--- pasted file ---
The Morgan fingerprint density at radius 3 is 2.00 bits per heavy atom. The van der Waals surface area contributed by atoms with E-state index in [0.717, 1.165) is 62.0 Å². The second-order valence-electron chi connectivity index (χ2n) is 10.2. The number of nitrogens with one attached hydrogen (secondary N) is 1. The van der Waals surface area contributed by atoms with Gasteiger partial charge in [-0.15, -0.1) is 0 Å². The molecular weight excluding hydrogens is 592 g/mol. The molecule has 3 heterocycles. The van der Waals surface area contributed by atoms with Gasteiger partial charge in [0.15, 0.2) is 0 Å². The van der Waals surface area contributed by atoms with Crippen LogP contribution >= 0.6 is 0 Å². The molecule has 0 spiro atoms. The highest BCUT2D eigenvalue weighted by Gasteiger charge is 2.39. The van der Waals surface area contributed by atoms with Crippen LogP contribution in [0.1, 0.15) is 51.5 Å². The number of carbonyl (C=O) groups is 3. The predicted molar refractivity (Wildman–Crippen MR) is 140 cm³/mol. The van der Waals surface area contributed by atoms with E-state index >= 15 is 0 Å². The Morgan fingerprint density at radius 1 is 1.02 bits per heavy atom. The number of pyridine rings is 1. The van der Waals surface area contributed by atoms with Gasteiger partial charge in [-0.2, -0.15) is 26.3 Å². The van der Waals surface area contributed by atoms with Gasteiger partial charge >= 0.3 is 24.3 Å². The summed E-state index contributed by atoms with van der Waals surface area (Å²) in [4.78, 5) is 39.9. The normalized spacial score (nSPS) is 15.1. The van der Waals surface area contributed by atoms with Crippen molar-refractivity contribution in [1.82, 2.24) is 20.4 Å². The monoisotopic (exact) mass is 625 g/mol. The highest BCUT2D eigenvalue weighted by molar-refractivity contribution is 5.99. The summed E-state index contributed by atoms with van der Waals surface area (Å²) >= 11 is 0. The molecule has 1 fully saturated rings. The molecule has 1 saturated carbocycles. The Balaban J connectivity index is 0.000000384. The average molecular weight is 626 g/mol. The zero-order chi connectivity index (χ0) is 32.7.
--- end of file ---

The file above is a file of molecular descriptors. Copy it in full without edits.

The Morgan fingerprint density at radius 3 is 2.00 bits per heavy atom. The van der Waals surface area contributed by atoms with E-state index in [0.717, 1.165) is 62.0 Å². The second-order valence-electron chi connectivity index (χ2n) is 10.2. The number of nitrogens with one attached hydrogen (secondary N) is 1. The van der Waals surface area contributed by atoms with Gasteiger partial charge in [-0.15, -0.1) is 0 Å². The molecular weight excluding hydrogens is 592 g/mol. The molecule has 3 heterocycles. The van der Waals surface area contributed by atoms with Gasteiger partial charge in [0.15, 0.2) is 0 Å². The van der Waals surface area contributed by atoms with Crippen LogP contribution >= 0.6 is 0 Å². The molecule has 0 spiro atoms. The highest BCUT2D eigenvalue weighted by Gasteiger charge is 2.39. The van der Waals surface area contributed by atoms with Crippen LogP contribution in [0.1, 0.15) is 51.5 Å². The number of carbonyl (C=O) groups is 3. The predicted molar refractivity (Wildman–Crippen MR) is 140 cm³/mol. The van der Waals surface area contributed by atoms with E-state index >= 15 is 0 Å². The Morgan fingerprint density at radius 1 is 1.02 bits per heavy atom. The number of pyridine rings is 1. The van der Waals surface area contributed by atoms with Gasteiger partial charge in [-0.2, -0.15) is 26.3 Å². The van der Waals surface area contributed by atoms with Gasteiger partial charge >= 0.3 is 24.3 Å². The summed E-state index contributed by atoms with van der Waals surface area (Å²) in [4.78, 5) is 39.9. The normalized spacial score (nSPS) is 15.1. The van der Waals surface area contributed by atoms with Crippen molar-refractivity contribution in [1.82, 2.24) is 20.4 Å². The monoisotopic (exact) mass is 625 g/mol. The highest BCUT2D eigenvalue weighted by molar-refractivity contribution is 5.99. The summed E-state index contributed by atoms with van der Waals surface area (Å²) >= 11 is 0. The molecule has 1 fully saturated rings. The molecule has 1 saturated carbocycles. The Balaban J connectivity index is 0.000000384. The average molecular weight is 626 g/mol. The zero-order chi connectivity index (χ0) is 32.7.